September is Measurement Month and to coincide, a new version of measurement and valuation guidelines has been launched.

The ‘Barcelona Principles’ have been updated for the first time since they were introduced in 2010, with the new version launched today by the International Association for Measurement and Evaluation of Communication, (AMEC), in London.

The new guidelines focuses more on what to do, rather than the previous version which had more of a focus on what not to do.

Laura Sutherland, Aura’s MD who watched the launch via Periscope said: “This is a welcome change to the measurement guidelines and really makes the Barcelona Principles more relevant and up-to-date.

“Measurement has always been a difficult part of what we do in PR/comms, and not everyone does it properly. Aura focusses on the outcomes, rather than outputs. It’s essential that we set goals and objectives at the start to benchmark, so we can actually see the improvements, whether it’s behaviour, opinion, leads or sales.

“It got more complicated when PR practitioners started to work across social and digital channels, but it’s important these are included in the metrics too. I am thankful however that word ‘replicability’ has been dropped!”

Stuart Bruce wrote earlier today that his USP was better measurement and evaluation than competitors, but soon realised that by talking about and sharing these metrics, he became better himself.

Sutherland added: “It’s the same for everyone else – we need to work together to improve the understanding of the value of what we do.”

The changes made to the seven Barcelona Principles are as follows:

Principle 1:

The name of the principle has been changed from ‘Importance of goal setting and measurement’ to ‘Goal setting and measurement are fundamental to communication and public relations’.

AMEC says: “While the Barcelona Principles were intended to provide a foundation for PR programs, the updated principles recognise that they can also be applied to the larger communication function of any organisation, government, company or brand globally. In fact, measurement, evaluation and goal-setting should be holistic across media and paid, earned, owned and shared channels.”

Principle 2:

Changes from ‘Measuring the effect on outcomes is preferred to measuring outputs’ to ‘Measuring communication outcomes is recommended versus only measuring outputs’.

“The updated principle is more encompassing of the role of qualitative methods. While the original principle stated quantitative methods of measuring outcomes were ‘often preferable,’ the updated principle recognises that the use of qualitative methods (along with quantitative) should be used as appropriate. The updated principle also specifically calls out advocacy as an outcome that can (and should) be measured.”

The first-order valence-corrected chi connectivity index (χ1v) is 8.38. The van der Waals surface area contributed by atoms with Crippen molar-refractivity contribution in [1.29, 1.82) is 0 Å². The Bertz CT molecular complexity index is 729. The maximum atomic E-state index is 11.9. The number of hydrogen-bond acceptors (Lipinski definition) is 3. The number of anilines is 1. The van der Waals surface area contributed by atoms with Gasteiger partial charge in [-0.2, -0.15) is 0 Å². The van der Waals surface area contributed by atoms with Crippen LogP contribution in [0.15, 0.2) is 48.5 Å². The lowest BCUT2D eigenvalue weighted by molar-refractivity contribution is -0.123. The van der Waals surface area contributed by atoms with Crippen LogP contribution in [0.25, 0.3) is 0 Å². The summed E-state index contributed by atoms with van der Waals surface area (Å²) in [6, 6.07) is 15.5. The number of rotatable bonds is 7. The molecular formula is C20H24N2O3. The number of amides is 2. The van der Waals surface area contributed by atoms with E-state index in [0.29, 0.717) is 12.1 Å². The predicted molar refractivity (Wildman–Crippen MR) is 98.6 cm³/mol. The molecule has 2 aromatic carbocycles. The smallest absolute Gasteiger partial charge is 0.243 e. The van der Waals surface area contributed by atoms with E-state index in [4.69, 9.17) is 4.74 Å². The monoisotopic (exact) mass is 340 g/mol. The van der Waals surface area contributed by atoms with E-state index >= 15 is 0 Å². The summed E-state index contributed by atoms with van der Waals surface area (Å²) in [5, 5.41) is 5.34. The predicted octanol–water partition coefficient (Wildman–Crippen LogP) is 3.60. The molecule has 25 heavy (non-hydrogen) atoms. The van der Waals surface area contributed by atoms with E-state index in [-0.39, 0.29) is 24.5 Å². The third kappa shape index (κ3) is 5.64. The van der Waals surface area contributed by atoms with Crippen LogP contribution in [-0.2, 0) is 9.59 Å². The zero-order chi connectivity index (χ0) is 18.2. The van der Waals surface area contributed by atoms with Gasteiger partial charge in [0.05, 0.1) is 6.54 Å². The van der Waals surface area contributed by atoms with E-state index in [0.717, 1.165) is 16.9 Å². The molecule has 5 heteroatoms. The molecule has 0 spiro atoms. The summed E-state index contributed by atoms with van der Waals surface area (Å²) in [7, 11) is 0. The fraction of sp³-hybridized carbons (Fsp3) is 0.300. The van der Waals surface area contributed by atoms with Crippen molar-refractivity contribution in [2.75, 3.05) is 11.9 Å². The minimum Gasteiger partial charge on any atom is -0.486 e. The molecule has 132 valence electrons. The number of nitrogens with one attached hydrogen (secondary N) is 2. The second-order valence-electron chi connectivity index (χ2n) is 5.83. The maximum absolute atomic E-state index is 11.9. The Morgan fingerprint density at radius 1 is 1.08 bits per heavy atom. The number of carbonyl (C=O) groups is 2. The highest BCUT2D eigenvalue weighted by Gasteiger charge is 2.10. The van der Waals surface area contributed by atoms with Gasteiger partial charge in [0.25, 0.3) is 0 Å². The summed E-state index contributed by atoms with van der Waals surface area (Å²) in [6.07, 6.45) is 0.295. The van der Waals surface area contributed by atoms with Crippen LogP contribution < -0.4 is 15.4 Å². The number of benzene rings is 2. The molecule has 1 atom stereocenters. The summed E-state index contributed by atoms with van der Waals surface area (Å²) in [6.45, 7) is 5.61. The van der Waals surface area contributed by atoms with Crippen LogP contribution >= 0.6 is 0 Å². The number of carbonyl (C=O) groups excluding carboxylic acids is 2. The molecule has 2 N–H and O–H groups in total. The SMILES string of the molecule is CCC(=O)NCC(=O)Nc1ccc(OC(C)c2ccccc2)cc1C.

Principle 3:

From ‘The effect on business results can and should be measured where possible’ to ‘The effect on organisational performance can and should be measured where possible’.

“The updated principle emphasises that communications impact more than just business results; rather communications can impact the overall performance of an organisation. To do this, organisations must have, and practitioners must understand, integrated marketing and communication models. The PR channel does not exist in a silo, nor should PR measures.”

Principle 4:

From ‘Media measurement requires quantity and quality’ to ‘Measurement and evaluation require both qualitative and quantitative methods’.

“The updated principle recognises that qualitative measures are often needed in order to explain ‘the why’ behind the quantitative outcomes. In addition, the updated principle reminds practitioners that to be truly objective, we need focus on measuring performance (be it positive, negative or neutral), and avoid making assumptions that results will always be positive or ‘successful’.”

Principle 5:

From ‘AVEs are not the value of public relations’ to ‘AVEs are not the value of communications’.

“The updated principle continues to underline that advertising value equivalents (AVEs) measure the cost of media space or time and do not measure the value of PR or communication, media content, earned media, etc.”

Principle 6:

From ‘Social media can and should be measured’ to ‘Social media can and should be measured consistently with other media channels’.

“The updated principle recognises that social media measurement tools have evolved to a point where there is greater potential for consistent measurement on engagement, along with quantity and quality.”

Principle 7:

From ‘Transparency and replicability are paramount to sound measurement’ to ‘Measurement and evaluation should be transparent, consistent and valid’.

“In the spirit of integrity, honesty and openness, the updated principle includes more specific guidance valid quantitative and qualitative methods in an effort to ensure quantitative methods are reliable and replicable and qualitative methods are trustworthy.”

Story on PR Week here.